Lifting Spirits and Restoring Hope since 1965
The foundation for William Temple House was established in early 1965 when several lay members of the Oregon Episcopal Diocese met with Rev. Canon Clarence T. Abbott of the Parish of St. Mark in Portland.
They gathered to discuss ways to embrace the Declaration of Mutual Responsibility and Interdependence, issued by Rt. Rev. John E. Hines, Presiding Bishop of the Episcopal Church in America.
As a result of their discussions, the group incorporated the Episcopal Layman’s Mission Society to operate a center for pastoral and licensed professional psychological counseling. They named their center in honor of William Temple, the late Archbishop of Canterbury and prolific author on Christian social action. A short time after the counseling center was launched, William Temple House expanded its role to include emergency material and financial assistance for individuals and families in crisis.
Since 1965, William Temple House has served Portland by providing help where it is needed on behalf of the disadvantaged and distressed in the community.
William Temple House outgrew its Marshall Street facilities and moved into the Mackenzie House on Northwest Hoyt Street in 1971. Abbott Hall, adjacent to Mackenzie House, was completed in 1981 to house the expanding counseling and social service programs. It is named in memory of Fr. Abbott, who served as executive director from 1965 until his death in 1990.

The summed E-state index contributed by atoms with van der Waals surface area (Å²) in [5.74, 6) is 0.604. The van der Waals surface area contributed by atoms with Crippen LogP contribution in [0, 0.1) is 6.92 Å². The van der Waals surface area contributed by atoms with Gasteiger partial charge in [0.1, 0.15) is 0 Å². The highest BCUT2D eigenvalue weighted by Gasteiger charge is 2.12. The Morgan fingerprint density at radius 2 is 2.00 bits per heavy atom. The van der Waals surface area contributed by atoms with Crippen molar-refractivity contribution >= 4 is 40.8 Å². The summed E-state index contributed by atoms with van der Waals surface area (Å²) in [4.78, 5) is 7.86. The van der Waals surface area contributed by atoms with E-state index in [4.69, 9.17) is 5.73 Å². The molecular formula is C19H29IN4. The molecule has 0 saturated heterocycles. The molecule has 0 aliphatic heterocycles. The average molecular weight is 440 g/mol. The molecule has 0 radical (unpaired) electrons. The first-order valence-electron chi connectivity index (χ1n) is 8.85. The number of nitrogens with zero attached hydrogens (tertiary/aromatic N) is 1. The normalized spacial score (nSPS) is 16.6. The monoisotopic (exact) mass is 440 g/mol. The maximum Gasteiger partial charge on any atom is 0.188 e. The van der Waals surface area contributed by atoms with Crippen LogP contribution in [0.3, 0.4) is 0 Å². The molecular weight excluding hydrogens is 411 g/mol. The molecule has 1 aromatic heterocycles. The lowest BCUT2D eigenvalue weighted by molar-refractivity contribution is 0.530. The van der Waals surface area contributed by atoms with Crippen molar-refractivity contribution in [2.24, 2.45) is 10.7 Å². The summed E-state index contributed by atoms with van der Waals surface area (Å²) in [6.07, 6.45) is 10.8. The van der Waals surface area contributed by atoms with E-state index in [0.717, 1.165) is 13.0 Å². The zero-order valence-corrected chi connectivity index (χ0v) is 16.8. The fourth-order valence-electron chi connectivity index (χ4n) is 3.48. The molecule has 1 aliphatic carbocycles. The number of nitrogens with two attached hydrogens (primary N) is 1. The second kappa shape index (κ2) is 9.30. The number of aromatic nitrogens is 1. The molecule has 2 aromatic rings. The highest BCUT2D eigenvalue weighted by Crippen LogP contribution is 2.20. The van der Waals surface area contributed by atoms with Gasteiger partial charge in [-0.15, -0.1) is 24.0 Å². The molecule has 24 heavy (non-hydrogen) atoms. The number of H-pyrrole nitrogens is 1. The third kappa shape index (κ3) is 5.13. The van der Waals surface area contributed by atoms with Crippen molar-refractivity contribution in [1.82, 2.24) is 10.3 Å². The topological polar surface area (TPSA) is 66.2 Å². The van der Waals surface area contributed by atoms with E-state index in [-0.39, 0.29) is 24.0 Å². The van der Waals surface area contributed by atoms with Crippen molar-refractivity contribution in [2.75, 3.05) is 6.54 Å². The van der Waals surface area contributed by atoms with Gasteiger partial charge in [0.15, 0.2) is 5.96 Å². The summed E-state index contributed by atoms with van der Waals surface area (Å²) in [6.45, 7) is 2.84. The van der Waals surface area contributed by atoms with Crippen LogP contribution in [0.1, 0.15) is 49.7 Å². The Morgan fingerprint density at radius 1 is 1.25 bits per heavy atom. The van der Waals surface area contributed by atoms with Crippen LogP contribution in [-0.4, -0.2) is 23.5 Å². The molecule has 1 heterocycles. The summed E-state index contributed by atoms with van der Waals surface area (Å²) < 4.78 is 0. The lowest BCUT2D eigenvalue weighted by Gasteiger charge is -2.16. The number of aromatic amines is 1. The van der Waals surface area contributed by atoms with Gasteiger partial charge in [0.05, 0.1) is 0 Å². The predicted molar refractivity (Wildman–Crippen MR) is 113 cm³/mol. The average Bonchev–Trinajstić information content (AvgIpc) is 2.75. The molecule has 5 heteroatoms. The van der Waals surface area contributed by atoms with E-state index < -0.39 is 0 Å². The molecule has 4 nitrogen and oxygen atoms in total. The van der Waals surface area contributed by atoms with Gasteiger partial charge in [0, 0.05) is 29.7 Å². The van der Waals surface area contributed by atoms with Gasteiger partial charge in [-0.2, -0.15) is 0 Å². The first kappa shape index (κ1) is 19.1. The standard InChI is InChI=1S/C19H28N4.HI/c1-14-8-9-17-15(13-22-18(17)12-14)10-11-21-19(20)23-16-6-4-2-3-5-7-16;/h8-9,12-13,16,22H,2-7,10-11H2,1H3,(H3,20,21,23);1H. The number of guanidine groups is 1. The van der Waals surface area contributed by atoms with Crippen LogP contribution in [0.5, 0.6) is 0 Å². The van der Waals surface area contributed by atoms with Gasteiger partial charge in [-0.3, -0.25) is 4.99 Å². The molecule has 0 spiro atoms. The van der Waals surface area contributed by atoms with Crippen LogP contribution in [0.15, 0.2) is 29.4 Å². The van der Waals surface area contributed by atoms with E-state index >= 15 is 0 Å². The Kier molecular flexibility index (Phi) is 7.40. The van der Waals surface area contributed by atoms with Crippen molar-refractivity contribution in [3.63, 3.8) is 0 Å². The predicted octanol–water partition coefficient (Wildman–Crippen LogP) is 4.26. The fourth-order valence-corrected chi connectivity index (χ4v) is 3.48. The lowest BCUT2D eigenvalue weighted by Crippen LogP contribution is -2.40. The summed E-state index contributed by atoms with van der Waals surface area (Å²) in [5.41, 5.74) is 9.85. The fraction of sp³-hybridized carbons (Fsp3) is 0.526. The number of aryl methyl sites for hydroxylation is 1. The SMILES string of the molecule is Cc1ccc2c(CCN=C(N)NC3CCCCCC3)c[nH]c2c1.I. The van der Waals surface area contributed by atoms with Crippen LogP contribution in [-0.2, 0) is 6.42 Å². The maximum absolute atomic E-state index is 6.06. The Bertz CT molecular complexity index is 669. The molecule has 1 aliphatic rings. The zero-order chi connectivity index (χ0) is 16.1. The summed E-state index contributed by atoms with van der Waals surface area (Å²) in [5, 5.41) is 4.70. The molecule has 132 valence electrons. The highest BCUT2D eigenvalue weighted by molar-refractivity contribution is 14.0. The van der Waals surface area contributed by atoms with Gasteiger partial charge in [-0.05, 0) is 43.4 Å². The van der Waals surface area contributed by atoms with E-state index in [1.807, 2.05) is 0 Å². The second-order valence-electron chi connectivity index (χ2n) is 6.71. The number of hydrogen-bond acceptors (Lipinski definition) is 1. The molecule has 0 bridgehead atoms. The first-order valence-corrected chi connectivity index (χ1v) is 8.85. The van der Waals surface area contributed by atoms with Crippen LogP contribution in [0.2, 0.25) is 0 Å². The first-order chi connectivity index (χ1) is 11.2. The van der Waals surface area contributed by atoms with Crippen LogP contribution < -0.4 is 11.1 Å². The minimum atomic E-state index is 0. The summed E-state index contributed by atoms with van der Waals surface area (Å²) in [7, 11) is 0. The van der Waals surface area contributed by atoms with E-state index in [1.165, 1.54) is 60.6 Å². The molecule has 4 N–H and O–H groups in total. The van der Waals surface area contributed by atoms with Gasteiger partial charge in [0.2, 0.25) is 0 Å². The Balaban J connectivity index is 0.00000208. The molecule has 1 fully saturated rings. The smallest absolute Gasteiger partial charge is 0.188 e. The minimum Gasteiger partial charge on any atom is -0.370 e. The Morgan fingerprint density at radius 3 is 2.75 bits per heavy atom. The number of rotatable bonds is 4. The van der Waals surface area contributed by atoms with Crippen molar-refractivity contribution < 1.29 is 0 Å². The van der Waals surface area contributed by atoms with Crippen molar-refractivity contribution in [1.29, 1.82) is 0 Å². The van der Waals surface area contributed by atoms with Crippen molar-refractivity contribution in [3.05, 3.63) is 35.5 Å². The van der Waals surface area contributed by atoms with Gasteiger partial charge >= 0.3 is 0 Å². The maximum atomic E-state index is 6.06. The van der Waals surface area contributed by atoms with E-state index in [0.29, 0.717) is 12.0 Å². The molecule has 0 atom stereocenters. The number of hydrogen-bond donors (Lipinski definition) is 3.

The Thrift Store, which helps support counseling and social services at William Temple House, is a few blocks away on Northwest Glisan Street.
Inside Mackenzie House
Influential Portland physician K.A.J. Mackenzie built the house that bears his name at the intersection of Northwest 20th Avenue and Hoyt Street in 1892 as a home for his family and a showplace for Pacific Northwest craftsmanship. A dedicated doctor and promoter of Portland, Mackenzie would participate in both the establishment of a medical school-now Oregon Health Sciences University-and the 1902 Lewis & Clark Exposition.
Mackenzie could afford to construct one of the largest and most ornate private residences in the city. Mackenzie House cost $100,000 to build and was the residence of the family until the death of Dr. Mackenzie in 1920.
Sold by family members after his death, the home passed through several owners, serving at times as a speakeasy and boarding house before it was acquired in 1946 by the Society of Jesus to serve as headquarters for the Jesuit’s Oregon Province. They remained at the home until the mid-1960’s when they moved to a new office building, two blocks west on Hoyt Street. Their tenure preserved most of the home’s interior from the destructive remodeling fashionable during the 1950s and 1960s, as well as subdivision into apartments.
The Mackenzie House was purchased by Good Samaritan Medical Center, who used it for an administrative office until it was sold in 1971 to William Temple House.